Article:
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Everywhere we turn these days, people are fighting.
From minor disagreements online to full-blown separations—cutting others out of our lives because we don’t see eye to eye.
There are definitely times when this is warranted. Like when we are repeatedly disrespected, disregarded, and walked on like a doormat. When it is a matter of neglect, abuse, or being taken advantage of, we know that parting ways is what’s needed for our mental health and peace of mind. Sometimes ties need to be cut and bridges burned to break toxic cycles and move on.
But what about the petty things, a matter as simple as household chores between two or more people that morph into arguments and erupt in anger?
When this happens, the precious moments that could be filled with joy end up ruined.
When people fight to be right rather than work to resolve, it results in frustration and exhaustion. When people are stubborn and bitter, no one wins and we all lose.
Why does this happen? Why can’t we all just get along and live in peace and harmony?
It’s because so often, we all want to be right. We think our idea is the best idea and we want everyone around us to do as we would do.
Because we know everything, right? Because there is only one way to get something done, right?
So not right.
It takes a lot of patience, understanding, and self-awareness to work well with others. When we seek to listen, learn, and contribute rather than dictate or takeover, we stand a better chance in uniting to get a job—any job—done.
We blame others and say they’re the problem when in actuality, most of the problem lies within ourselves. We can feel the need to control others when we are not in control of ourselves.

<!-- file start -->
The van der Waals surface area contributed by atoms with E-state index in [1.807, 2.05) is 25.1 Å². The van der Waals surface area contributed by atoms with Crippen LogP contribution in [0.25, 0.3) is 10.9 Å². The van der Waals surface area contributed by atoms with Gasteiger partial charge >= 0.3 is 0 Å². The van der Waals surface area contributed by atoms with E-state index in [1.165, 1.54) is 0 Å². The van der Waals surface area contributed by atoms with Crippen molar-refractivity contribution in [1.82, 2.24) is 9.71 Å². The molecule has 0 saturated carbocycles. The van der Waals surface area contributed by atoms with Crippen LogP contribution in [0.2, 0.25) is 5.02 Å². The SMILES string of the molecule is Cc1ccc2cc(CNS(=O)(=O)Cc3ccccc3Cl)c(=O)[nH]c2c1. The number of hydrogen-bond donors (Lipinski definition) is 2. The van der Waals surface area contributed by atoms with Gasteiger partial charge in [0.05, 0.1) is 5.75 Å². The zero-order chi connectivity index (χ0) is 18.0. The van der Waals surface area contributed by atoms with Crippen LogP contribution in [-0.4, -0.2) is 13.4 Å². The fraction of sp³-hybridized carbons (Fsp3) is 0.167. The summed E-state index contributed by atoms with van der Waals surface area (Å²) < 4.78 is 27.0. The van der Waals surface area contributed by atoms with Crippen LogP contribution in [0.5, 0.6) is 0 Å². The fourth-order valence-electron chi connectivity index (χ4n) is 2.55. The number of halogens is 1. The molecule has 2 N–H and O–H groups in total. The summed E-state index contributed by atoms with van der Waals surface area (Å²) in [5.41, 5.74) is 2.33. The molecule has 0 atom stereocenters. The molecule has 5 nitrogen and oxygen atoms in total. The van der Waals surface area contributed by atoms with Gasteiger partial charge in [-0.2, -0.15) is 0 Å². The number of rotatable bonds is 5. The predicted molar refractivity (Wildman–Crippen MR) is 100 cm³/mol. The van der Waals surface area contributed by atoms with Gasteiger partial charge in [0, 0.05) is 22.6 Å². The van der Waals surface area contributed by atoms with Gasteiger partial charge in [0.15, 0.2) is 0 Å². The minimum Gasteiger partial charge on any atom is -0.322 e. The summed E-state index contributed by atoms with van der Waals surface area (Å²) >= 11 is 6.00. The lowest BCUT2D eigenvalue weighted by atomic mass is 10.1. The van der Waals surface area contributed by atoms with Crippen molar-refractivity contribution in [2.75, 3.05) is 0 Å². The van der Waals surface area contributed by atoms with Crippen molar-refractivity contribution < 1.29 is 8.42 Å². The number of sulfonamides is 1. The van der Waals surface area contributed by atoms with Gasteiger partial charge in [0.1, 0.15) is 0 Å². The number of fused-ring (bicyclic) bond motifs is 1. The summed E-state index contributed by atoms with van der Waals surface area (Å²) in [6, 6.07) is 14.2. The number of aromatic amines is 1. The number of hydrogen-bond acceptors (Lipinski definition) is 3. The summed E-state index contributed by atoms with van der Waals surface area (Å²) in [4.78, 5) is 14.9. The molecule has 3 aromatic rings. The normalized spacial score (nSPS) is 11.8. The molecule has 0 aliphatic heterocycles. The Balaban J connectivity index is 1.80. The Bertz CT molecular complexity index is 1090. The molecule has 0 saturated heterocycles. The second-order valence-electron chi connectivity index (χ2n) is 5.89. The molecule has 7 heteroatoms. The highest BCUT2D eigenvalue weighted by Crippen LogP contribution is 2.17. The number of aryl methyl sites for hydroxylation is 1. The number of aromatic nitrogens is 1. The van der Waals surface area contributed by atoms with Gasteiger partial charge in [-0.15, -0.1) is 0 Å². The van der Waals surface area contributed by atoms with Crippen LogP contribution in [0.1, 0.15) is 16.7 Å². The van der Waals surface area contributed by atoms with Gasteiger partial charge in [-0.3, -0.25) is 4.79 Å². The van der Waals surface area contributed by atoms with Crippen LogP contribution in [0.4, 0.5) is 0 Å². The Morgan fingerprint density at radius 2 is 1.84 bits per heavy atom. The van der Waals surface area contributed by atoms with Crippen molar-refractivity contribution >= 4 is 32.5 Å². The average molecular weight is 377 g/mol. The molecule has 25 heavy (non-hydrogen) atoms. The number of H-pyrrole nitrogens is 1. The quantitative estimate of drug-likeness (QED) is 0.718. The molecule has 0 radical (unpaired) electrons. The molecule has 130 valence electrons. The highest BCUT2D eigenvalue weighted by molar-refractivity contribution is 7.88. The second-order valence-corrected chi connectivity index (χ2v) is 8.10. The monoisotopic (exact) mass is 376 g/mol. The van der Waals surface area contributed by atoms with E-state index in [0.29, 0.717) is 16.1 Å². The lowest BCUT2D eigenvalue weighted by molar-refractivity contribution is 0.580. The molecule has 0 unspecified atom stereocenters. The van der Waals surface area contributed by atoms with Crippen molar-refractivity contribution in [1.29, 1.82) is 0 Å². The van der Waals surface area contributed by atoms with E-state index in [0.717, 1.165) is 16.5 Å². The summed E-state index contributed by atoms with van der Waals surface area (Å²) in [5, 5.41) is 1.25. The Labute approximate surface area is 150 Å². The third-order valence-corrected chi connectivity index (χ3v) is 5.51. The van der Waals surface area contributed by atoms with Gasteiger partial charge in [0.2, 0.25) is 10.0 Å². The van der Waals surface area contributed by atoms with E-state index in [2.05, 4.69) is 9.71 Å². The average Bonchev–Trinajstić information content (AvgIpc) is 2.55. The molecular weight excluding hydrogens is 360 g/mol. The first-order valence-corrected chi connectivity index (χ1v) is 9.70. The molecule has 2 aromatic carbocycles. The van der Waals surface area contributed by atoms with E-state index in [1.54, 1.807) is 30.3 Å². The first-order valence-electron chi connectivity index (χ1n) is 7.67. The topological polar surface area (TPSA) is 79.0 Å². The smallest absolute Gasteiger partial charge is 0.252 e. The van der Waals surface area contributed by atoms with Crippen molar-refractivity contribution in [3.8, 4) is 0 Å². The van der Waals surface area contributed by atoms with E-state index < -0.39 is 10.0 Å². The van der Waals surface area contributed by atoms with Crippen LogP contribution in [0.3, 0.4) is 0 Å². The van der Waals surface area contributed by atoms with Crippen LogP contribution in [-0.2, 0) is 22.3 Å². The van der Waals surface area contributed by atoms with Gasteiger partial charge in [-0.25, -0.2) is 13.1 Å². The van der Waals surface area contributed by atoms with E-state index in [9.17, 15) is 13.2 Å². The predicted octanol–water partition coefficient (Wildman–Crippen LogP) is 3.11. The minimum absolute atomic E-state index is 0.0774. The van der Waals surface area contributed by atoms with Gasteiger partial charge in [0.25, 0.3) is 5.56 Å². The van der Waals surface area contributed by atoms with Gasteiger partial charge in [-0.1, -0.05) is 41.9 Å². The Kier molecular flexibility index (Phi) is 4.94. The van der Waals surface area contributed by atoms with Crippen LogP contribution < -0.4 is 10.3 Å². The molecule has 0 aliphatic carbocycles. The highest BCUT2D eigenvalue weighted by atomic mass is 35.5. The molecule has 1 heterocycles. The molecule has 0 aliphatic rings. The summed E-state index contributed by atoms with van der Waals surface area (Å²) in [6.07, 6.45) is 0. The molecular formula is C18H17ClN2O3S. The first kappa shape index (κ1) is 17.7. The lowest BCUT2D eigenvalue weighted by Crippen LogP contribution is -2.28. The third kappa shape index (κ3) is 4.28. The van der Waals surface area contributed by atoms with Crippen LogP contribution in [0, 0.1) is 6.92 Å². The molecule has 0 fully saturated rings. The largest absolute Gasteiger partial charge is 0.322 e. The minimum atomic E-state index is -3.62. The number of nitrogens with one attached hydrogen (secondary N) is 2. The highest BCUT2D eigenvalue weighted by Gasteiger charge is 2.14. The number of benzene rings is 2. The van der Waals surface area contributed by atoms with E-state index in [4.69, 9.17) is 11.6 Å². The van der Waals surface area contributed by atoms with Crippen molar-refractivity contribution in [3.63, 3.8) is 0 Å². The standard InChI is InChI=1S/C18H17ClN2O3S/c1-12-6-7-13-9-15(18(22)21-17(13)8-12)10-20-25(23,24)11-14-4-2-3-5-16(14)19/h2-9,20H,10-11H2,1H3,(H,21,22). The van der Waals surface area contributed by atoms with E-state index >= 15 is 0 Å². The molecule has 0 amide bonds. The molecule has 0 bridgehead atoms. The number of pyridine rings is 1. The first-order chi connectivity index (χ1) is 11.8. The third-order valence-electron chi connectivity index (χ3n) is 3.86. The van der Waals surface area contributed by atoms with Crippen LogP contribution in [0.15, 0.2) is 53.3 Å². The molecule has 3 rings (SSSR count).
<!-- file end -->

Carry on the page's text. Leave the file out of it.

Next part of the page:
So how do we change this?
When you’re growing frustrated and ready to lash out over something minor, ask yourself what you’re trying to accomplish. Are you looking to solve a problem or needing to be right? If you find yourself being drawn into a petty argument, take a deep breath, count to 10, and remember that, quite often, that which is understood need not be spoken.
If you are becoming impatient and angry, ask yourself why. What is pushing your buttons? Is the person being stubborn? Can you ask your question or make your recommendation in a different way in an attempt to resolve the issue versus inflame it? How important will this be five minutes from now? When we know ourselves, we can control our actions rather than trying to control others.
Pick and choose your battles. There are times when we need to discuss and debate things respectfully and patiently and there are times when it just may not be worth it. This is when the serenity prayer comes in handy—having the courage to change the things you can, accept the things you can’t, and the wisdom to know the difference.